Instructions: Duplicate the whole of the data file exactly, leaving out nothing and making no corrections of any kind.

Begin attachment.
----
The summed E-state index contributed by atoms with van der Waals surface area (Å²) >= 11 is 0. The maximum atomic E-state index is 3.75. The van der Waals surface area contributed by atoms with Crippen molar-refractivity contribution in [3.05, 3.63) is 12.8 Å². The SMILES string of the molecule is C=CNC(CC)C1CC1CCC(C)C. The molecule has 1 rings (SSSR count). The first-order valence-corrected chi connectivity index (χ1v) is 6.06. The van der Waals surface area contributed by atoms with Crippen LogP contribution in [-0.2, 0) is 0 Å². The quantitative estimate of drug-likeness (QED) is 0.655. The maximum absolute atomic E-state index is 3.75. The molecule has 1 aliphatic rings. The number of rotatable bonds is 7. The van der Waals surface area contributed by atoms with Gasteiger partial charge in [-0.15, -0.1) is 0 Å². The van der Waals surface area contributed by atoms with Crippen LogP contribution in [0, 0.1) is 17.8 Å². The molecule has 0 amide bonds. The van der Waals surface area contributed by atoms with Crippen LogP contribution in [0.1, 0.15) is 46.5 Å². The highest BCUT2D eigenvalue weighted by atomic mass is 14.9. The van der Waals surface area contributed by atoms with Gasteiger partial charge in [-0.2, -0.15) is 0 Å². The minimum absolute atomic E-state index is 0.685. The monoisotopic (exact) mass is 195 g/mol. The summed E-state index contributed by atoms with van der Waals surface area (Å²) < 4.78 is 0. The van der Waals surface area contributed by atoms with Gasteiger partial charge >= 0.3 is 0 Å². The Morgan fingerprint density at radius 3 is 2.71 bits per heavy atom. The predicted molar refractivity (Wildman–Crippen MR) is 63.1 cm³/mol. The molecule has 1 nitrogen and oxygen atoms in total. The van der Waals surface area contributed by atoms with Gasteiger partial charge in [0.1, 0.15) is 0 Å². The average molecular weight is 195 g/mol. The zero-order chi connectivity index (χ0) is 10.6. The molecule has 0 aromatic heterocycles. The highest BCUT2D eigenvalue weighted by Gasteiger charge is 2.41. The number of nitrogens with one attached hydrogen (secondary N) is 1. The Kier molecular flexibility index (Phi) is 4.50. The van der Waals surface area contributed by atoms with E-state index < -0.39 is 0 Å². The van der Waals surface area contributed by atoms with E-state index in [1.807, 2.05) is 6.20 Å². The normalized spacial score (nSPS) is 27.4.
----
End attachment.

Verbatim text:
The summed E-state index contributed by atoms with van der Waals surface area (Å²) >= 11 is 0. The maximum atomic E-state index is 3.75. The van der Waals surface area contributed by atoms with Crippen molar-refractivity contribution in [3.05, 3.63) is 12.8 Å². The SMILES string of the molecule is C=CNC(CC)C1CC1CCC(C)C. The molecule has 1 rings (SSSR count). The first-order valence-corrected chi connectivity index (χ1v) is 6.06. The van der Waals surface area contributed by atoms with Crippen LogP contribution in [-0.2, 0) is 0 Å². The quantitative estimate of drug-likeness (QED) is 0.655. The maximum absolute atomic E-state index is 3.75. The molecule has 1 aliphatic rings. The number of rotatable bonds is 7. The van der Waals surface area contributed by atoms with Gasteiger partial charge in [-0.15, -0.1) is 0 Å². The van der Waals surface area contributed by atoms with Crippen LogP contribution in [0, 0.1) is 17.8 Å². The molecule has 0 amide bonds. The van der Waals surface area contributed by atoms with Crippen LogP contribution in [0.1, 0.15) is 46.5 Å². The highest BCUT2D eigenvalue weighted by atomic mass is 14.9. The van der Waals surface area contributed by atoms with Gasteiger partial charge in [-0.2, -0.15) is 0 Å². The minimum absolute atomic E-state index is 0.685. The monoisotopic (exact) mass is 195 g/mol. The summed E-state index contributed by atoms with van der Waals surface area (Å²) < 4.78 is 0. The van der Waals surface area contributed by atoms with Gasteiger partial charge >= 0.3 is 0 Å². The Morgan fingerprint density at radius 3 is 2.71 bits per heavy atom. The predicted molar refractivity (Wildman–Crippen MR) is 63.1 cm³/mol. The molecule has 1 nitrogen and oxygen atoms in total. The van der Waals surface area contributed by atoms with Gasteiger partial charge in [0.1, 0.15) is 0 Å². The average molecular weight is 195 g/mol. The zero-order chi connectivity index (χ0) is 10.6. The molecule has 0 aromatic heterocycles. The highest BCUT2D eigenvalue weighted by Gasteiger charge is 2.41. The number of nitrogens with one attached hydrogen (secondary N) is 1. The Kier molecular flexibility index (Phi) is 4.50. The van der Waals surface area contributed by atoms with E-state index < -0.39 is 0 Å². The van der Waals surface area contributed by atoms with E-state index in [1.807, 2.05) is 6.20 Å². The normalized spacial score (nSPS) is 27.4.